Hundreds of protesters woke up on Wednesday in front of the presidential palace, the new focus of protests against President Mohamed Morsi, as an already-polarised Egypt slipped deeper into crisis.
“The final warning, the presidency under siege,” read the headline of daily al-Shuruk as the independent Al-Watan declared “Revolution at the president's doorstep.”
On Tuesday, tens of the thousands marched on the upscale neighbourhood of Heliopolis, culminating in a dramatic siege of the palace, in scenes not witnessed even during demonstrations that toppled Hosni Mubarak last year.
Hundreds more Morsi opponents spent the night in Cairo's iconic Tahrir Square under dozens of tents erected almost two weeks ago.
Activists used social networking sites to appeal for blankets and food for the protesters who said they won't leave until Morsi rescinds a decree expanding his powers.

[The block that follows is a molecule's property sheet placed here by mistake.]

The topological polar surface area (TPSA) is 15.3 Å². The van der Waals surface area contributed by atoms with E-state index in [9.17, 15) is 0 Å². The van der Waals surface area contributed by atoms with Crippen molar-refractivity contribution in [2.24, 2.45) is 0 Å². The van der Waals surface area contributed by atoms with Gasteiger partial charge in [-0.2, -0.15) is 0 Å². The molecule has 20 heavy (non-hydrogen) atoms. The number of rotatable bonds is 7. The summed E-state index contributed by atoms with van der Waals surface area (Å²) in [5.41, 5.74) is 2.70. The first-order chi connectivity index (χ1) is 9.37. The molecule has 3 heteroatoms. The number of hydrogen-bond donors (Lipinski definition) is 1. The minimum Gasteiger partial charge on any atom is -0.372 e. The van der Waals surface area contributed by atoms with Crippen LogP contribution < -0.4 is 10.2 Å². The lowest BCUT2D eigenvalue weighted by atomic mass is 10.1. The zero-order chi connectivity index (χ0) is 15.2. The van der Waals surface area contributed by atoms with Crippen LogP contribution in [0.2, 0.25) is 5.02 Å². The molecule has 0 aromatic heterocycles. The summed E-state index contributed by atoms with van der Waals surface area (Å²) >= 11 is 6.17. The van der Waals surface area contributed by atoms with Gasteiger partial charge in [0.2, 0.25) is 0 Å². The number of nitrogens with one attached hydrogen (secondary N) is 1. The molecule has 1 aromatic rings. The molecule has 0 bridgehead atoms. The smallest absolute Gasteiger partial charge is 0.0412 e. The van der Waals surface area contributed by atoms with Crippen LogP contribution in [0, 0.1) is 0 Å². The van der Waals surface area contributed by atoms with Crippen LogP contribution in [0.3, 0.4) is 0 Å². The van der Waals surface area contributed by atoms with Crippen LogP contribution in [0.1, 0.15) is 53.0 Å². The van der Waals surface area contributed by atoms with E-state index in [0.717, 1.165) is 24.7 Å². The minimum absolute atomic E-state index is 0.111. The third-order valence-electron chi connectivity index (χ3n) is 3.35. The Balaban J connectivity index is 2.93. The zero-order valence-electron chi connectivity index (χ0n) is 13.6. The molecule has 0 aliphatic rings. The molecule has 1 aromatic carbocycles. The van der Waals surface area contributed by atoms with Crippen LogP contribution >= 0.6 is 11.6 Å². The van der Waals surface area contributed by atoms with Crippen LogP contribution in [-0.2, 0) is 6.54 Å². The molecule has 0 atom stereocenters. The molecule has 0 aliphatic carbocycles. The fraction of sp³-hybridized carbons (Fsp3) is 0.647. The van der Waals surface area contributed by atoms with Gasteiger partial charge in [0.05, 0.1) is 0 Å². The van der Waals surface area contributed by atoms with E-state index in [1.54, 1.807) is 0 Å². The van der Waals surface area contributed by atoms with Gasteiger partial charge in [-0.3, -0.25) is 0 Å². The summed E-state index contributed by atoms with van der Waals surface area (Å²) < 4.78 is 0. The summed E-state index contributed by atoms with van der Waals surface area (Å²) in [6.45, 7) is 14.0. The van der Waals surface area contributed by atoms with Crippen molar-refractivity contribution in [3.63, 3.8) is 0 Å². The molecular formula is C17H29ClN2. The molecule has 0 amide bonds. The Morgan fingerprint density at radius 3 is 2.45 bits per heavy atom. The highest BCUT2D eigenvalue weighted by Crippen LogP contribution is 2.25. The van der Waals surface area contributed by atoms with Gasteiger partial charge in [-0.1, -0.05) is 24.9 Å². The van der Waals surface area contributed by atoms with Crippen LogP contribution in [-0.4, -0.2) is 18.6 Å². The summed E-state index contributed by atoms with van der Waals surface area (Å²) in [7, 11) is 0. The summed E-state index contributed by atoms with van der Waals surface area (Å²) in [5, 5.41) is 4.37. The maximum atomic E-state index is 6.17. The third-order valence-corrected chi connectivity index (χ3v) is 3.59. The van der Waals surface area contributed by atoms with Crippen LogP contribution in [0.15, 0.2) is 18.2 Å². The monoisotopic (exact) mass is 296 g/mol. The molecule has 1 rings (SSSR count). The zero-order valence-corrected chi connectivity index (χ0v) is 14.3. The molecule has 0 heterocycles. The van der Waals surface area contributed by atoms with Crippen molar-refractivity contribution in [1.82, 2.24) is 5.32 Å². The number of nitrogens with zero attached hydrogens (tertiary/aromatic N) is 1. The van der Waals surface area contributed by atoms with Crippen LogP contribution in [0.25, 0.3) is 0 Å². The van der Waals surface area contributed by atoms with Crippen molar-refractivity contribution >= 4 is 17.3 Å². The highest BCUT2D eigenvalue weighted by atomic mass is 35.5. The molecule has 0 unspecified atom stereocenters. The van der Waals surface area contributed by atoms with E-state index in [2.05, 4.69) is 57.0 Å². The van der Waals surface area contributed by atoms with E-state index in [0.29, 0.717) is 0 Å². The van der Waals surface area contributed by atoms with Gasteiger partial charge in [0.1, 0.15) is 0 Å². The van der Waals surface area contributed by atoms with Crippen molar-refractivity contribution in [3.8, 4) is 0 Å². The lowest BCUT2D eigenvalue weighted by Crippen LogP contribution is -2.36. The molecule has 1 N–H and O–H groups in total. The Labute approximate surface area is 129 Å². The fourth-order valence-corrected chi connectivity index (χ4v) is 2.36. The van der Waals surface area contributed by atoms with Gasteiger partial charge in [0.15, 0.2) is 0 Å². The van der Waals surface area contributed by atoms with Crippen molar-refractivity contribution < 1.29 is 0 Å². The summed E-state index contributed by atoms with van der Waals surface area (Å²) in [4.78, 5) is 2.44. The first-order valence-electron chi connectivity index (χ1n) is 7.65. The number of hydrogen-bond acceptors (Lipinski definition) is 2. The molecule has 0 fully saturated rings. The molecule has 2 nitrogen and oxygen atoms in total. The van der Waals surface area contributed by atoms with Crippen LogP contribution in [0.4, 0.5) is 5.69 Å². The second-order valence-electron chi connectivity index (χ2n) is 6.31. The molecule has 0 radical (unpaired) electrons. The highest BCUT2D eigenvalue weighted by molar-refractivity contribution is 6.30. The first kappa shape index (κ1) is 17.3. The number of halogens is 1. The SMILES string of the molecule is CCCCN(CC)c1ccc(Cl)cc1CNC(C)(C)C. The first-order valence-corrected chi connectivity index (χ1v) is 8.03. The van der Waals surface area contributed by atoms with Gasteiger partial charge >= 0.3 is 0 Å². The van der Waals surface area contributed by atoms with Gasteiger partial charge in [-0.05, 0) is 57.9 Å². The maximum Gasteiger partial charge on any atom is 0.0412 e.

Tuesday's protests were the latest in a string of actions opposed to Morsi's November 22 decree, which expanded his powers and enabled him to call a mid-December referendum on a draft constitution drawn up by an Islamist-dominated panel and rejected by liberals, leftists and Christians.
“Why did he do all this? He's supposed to be a president for all Egyptians, not just for the Muslim Brotherhood,” said a protester said at the presidential palace.
The draft constitution has become the focal point of a political and ideological battle between Islamists and the largely secular-leaning opposition. - Sapa-AFP